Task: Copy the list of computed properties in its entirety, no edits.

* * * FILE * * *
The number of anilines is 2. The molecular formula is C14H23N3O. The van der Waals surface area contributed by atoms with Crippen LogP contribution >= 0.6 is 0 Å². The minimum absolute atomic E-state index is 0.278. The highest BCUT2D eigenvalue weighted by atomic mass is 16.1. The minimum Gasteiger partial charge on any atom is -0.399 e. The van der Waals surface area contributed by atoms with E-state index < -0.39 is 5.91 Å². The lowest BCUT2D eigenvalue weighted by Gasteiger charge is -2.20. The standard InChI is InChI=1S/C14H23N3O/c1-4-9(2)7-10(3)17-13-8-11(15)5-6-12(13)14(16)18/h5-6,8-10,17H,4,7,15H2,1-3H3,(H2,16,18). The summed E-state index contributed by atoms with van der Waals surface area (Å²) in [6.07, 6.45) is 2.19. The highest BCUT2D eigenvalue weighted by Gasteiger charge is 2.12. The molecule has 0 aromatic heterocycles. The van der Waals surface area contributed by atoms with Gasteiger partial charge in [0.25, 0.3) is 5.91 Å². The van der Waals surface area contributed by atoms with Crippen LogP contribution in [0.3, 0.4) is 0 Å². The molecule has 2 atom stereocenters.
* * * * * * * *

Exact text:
The number of anilines is 2. The molecular formula is C14H23N3O. The van der Waals surface area contributed by atoms with Crippen LogP contribution >= 0.6 is 0 Å². The minimum absolute atomic E-state index is 0.278. The highest BCUT2D eigenvalue weighted by atomic mass is 16.1. The minimum Gasteiger partial charge on any atom is -0.399 e. The van der Waals surface area contributed by atoms with E-state index < -0.39 is 5.91 Å². The lowest BCUT2D eigenvalue weighted by Gasteiger charge is -2.20. The standard InChI is InChI=1S/C14H23N3O/c1-4-9(2)7-10(3)17-13-8-11(15)5-6-12(13)14(16)18/h5-6,8-10,17H,4,7,15H2,1-3H3,(H2,16,18). The summed E-state index contributed by atoms with van der Waals surface area (Å²) in [6.07, 6.45) is 2.19. The highest BCUT2D eigenvalue weighted by Gasteiger charge is 2.12. The molecule has 0 aromatic heterocycles. The van der Waals surface area contributed by atoms with Gasteiger partial charge in [0.25, 0.3) is 5.91 Å². The van der Waals surface area contributed by atoms with Crippen LogP contribution in [0.3, 0.4) is 0 Å². The molecule has 2 atom stereocenters.